As a teenager, Mock received a lot of backhanded compliments from her peers about the way she looked post-transition. "You don't even look like a boy anymore," they'd say. "You look so real." Mock writes that these words still follow her around. "It communicates our culture’s misconception that equates cisness with attractiveness and equates one’s ability to be seen as cis with being seen as attractive — as real." A trans person shouldn't have to look cis in order to be considered beautiful, Mock writes. Which is why trans actress Laverne Cox started the hashtag #TransIsBeautiful.
Mock admits that her transness often "goes unchecked" and she is able to "navigate spaces more safely than trans women who do not pass as easily." Pretty and passing privilege is a gateway to survival, she explains, that not everyone has. In some instances, cis men have claimed to have been "tricked" by a trans woman who they assumed was cis and thereby deserved to be punished. "This harmful yet all-too-pervasive belief has gone so far as to be used as defensive arguments in courts across the country, called the 'trans panic defense,'" Mock writes.
In the piece, Mock emphasizes the importance of recognizing our "positionality across all of our intersections and experiences," including race. "I am a mixed black woman who has benefitted from pretty privilege in black and people-of-color spaces (largely where I am not often read as trans) but has also experienced being invisible in predominantly white and mainstream spaces," she writes. "It has been a common experience to either be completely overlooked in favor of white women who are considered the beauty standard, or to have white folks or nonblack POCs point me out as an 'exception' with comments like 'You are pretty for a black girl' or 'You don't look fully black.' The message: blackness does not equate to attractiveness, and therefore my mixed-ness puts me higher on the white cis beauty hierarchy than a black woman with parents who are both black."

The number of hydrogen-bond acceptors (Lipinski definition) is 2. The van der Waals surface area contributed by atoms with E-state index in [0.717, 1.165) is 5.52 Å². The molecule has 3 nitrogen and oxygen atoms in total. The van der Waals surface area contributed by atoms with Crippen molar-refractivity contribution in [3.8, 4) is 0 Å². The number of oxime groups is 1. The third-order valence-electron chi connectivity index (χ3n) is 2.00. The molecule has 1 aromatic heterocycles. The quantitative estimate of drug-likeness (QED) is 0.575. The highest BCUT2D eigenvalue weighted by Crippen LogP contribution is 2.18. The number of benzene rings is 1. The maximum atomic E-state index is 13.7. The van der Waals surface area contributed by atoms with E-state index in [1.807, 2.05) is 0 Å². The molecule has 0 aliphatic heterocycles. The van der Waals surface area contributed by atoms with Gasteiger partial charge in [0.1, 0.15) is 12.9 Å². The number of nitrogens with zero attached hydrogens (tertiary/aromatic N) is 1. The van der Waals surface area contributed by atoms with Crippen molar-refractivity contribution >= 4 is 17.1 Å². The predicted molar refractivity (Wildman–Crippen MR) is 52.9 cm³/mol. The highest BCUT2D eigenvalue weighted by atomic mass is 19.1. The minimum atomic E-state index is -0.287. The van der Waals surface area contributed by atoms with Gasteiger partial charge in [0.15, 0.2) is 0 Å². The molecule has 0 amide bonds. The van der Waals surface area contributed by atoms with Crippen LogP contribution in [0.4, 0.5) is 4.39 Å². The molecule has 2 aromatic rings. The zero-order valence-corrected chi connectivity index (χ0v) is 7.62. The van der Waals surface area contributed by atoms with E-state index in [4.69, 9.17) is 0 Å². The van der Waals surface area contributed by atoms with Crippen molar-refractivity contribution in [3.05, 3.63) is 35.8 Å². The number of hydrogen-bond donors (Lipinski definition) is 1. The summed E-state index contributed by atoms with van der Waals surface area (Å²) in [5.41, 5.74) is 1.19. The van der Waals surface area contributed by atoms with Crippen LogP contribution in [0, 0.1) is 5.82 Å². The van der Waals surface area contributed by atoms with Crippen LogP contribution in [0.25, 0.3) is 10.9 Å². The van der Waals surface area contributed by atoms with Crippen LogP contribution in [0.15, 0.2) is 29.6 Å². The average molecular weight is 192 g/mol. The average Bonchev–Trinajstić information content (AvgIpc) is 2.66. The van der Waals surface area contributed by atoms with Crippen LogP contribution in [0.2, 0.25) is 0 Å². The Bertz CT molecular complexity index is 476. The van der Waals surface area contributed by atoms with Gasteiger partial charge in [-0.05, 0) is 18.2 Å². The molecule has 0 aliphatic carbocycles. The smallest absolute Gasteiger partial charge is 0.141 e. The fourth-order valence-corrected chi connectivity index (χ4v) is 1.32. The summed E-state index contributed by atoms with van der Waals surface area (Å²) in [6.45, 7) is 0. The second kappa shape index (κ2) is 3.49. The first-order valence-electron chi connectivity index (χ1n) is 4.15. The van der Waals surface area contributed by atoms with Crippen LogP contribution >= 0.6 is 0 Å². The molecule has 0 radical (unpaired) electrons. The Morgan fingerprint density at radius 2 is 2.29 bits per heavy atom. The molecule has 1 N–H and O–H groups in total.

In order to break the "silence around pretty privilege," Mock explains, attractive people need to become more comfortable talking about it, in order to "dismantle these systems and hierarchies." And this column is Mock's way of talking about her pretty privilege. "I am pretty and I benefit from my looks," she writes. "If I did not look the way I do, then I would not be on TV or on two book covers. I would not have a beauty column or an Instagram with more than 100,000 followers. This does not mean that I have not put in work and effort and done my job well, but my beauty is not something that I earned. I did not work for it, yet it has opened doors for me, allowing me to be seen and heard."
For a long time, Mock says she was uncomfortable acknowledging her good looks, combating compliments with self-depreciating comments. But in the end, "self-deprecation and dismissals will not save us from the fact that we exist in a lookist culture that equates a woman’s attractiveness to her worth," she writes. "It’s problematic when a pretty person denies they’re pretty, and pretty people must take ownership of the fact that they get special treatment. We do ourselves a disservice by saying looks 'don’t matter,' because looks do matter."